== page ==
Jason Atherton, whose Social Restaurant Group is circling the globe, once told me he was inspired by the Stanton Social in New York. The chef said he loved the conviviality, the hospitality, the buzz.
Ah yes, the buzz. I visited New York and made my way to that inspirational Lower East Side restaurant, with its ground-floor dining room and a bar up a flight of stairs.
What Atherton, 43, experienced as a buzz was, for me, a ringing in the ears. It was loud - so loud that I had no interest in staying, even for a drink.
Then I found that other New York restaurants and bars were noisy too. Babbo, DBGB, Employees Only, Fatty Crab: All were too loud for me and I realised this was the soundtrack to getting old. Music and conversation bouncing off walls held no appeal.
It helps to know I am not alone.
"Bad acoustics are a deal breaker," says Mick Hucknall, 55, a singer and songwriter who achieved international fame with his band Simply Red. "If I can't hear my friends speak, I'll avoid going back." See? There's no holding back the years.
Actor Stanley Tucci, 54, known for movies such as The Hunger Games (2012-2014) and The Devil Wears Prada (2006), also finds some venues too loud.
"It's a very delicate balance," he says. "I do like to have music sometimes, but I don't like loud music. I don't get it. I find it distracting. I want to hear the people around me."
It's a thin line between noisy and buzzy. Part of it is down to the Lombard effect. "First described by Etienne Lombard in 1911, the Lombard effect is a phenomenon in which speakers alter their vocal production in noisy environments, such as loud parties or restaurants," explains Ms Priscilla Lau of University of California-Berkeley in a 2008 phonology lab report.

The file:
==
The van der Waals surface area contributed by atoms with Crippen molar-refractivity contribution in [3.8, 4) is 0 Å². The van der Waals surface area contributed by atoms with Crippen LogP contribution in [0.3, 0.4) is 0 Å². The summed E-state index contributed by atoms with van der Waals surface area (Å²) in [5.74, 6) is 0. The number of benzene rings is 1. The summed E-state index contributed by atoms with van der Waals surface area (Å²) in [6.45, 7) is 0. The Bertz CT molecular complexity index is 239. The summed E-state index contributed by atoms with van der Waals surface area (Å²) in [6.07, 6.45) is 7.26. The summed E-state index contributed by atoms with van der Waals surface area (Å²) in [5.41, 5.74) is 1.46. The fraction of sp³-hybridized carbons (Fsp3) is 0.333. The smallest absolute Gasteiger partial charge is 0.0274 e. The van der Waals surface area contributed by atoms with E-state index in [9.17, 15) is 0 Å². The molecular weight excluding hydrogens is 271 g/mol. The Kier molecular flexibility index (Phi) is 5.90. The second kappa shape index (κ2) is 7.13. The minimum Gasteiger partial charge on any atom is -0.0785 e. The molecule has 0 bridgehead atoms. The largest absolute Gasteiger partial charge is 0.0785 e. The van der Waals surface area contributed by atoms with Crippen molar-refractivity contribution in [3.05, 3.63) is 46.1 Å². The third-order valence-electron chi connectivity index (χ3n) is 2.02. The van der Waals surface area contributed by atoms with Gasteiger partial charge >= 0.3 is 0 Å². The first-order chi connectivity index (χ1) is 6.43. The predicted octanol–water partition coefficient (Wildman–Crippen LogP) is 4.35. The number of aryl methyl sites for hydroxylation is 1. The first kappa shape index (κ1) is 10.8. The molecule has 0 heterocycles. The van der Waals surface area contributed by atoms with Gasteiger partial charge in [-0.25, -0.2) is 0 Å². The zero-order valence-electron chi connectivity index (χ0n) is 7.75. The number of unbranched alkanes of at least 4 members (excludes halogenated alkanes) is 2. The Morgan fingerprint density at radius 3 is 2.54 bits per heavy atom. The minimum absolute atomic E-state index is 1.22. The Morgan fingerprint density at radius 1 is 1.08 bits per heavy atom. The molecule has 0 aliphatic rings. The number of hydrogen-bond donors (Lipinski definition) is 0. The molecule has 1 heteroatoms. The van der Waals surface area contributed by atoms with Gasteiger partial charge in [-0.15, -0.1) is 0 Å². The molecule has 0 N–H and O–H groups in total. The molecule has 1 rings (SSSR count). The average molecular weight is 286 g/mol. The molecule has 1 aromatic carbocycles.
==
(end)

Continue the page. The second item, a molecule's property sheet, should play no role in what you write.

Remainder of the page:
In other words, diners speak loudly in loud restaurants and then the people at neighbouring tables turn up the volume of their own speech in order to be heard.
One of the main reasons restaurants are becoming louder in the first place is that once-fashionable soft furnishings are being abandoned in favour of sleek, modern designs. To put that more simply, carpets and tablecloths are going out of fashion.
"Industrial designs with concrete finishes and hard surfaces mean noise is propelled around the room," says Mr Jeremy Luscombe of Resonics, a company that helps restaurants reduce noise levels with acoustic panels for walls and ceilings.
Open kitchens are another factor. "Kitchens can be quite noisy places, closed off from the dining room," Mr Luscombe says.
"Restaurants now try to integrate the kitchen, which can lead to a lot of noise spillover."
Restaurateurs are aware that noise can be an irritant for some diners.
"Acoustics are always of paramount importance in a restaurant," says Mr Jeremy King, who owns several of London's most fashionable restaurants with his business partner, Chris Corbin.
"They determine the balance between the attractive buzz of a desirable ambience and the clattering cacophony of sound that soon alienates anyone over 30. It is one of the first considerations we make when designing a restaurant."
This isn't only a matter of aural aesthetics. Loud restaurants are an unwelcoming environment for people who can't hear so well, which often means the elderly, according to Ms Laura Matthews, senior researcher and policy officer for the British charity Action on Hearing Loss.
"Noise interferes in communication," she says. "A lot of people, when they get older, find it more difficult to distinguish speech from background noise, so it can become really difficult in restaurants and cafes. We are planning a campaign to raise awareness of this issue."
Other forms of age discrimination are illegal. It's time chefs stopped acoustic discrimination against older diners. Turn down the volume.
•Richard Vines is the chief food critic for Bloomberg.